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Diffraction phenomena

Diffraction is a phenomenon by which wavefronts of propagating waves bend in the neighborhood of obstacles. Diffraction around apertures is described approximately by a mathematical formalism called scalar diffraction theory. Diffraction problems are among the most difficult encountered in optics, and exact rigorous solutions are quite rare. The first such rigorous solution was found by Sommerfeld (1896). Variants of this problem dealing with line sources, point sources, and generalization to a wedge instead of a plane were solved exactly by Carslaw (1899), MacDonald (1902), and Bromwich (1916). Mie (1908) rigorously solved scattering by a sphere having finite dielectric constant and finite conductivity [4]. Depending on the Fresnel number of a system, defined as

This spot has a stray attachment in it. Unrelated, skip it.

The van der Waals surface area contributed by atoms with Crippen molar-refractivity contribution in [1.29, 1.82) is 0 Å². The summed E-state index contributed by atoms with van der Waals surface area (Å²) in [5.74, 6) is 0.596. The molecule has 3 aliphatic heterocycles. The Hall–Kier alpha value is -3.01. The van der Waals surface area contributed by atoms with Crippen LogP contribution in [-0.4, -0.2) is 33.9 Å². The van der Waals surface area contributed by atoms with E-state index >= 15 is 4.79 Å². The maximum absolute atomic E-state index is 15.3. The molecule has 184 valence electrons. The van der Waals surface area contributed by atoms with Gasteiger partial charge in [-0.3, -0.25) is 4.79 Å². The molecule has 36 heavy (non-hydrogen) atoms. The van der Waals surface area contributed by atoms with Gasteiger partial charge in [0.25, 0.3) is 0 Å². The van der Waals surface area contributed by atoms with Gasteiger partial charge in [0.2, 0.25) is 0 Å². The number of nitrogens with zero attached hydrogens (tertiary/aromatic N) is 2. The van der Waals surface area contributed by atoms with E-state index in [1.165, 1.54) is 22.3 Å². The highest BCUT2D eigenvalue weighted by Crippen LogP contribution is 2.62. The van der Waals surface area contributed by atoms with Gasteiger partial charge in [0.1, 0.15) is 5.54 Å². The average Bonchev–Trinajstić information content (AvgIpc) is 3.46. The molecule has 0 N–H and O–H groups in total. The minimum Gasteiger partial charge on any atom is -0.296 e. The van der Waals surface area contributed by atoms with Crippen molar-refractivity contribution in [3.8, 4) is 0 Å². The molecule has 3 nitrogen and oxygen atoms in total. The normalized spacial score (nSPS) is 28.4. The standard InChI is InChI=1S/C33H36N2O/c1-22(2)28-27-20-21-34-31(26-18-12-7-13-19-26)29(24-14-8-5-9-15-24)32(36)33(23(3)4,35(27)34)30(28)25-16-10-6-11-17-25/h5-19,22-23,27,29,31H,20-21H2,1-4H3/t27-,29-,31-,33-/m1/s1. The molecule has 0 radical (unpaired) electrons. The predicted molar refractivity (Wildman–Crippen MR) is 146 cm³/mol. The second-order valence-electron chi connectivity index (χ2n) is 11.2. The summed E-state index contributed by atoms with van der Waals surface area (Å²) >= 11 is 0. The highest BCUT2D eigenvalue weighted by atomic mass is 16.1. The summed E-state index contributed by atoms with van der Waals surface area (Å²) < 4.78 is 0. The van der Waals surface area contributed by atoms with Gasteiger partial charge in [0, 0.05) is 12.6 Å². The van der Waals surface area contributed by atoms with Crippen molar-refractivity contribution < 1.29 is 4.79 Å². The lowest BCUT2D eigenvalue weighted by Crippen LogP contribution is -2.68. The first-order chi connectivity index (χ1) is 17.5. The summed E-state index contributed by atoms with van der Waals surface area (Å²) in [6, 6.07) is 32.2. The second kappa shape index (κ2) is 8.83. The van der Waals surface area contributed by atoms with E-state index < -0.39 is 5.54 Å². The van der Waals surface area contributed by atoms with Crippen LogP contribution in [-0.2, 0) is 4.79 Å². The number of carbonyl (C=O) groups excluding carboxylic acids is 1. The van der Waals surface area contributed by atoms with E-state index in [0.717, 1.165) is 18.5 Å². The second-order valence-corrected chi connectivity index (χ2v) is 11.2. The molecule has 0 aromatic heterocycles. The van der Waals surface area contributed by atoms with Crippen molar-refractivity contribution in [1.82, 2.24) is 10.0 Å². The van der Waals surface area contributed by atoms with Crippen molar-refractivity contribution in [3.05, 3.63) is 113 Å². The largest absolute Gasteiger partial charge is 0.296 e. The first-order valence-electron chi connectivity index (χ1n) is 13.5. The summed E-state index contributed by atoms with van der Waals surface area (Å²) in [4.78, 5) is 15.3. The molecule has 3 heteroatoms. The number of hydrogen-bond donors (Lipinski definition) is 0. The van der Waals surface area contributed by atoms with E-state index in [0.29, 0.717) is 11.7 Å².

\begin{displaymath}
F=\frac{r^2}{\lambda L}
\end{displaymath} (6)

where $r$ stands for the "radius" of the aperture2, $\lambda$ stands for the wavelength, and $L$ is the distance from aperture, qualitatively different types of diffraction occur. In particular, $F \ll 1$ produces a type of diffraction known as Fraunhofer diffraction or Far Field diffraction, while $F \approx 1$ produces Fresnel diffraction or Near Field diffraction. Thus in the case of Fraunhofer Diffraction, the diffraction pattern is independent of the distance to the screen, depending only on the angles to the screen from the aperture. Mathematical description of Fraunhofer Diffraction is much easier and will be partly presented later.
next up previous
Next: Single-Slit Experiment Up: Gratings Previous: Light Propagation and Index
root 2002-05-23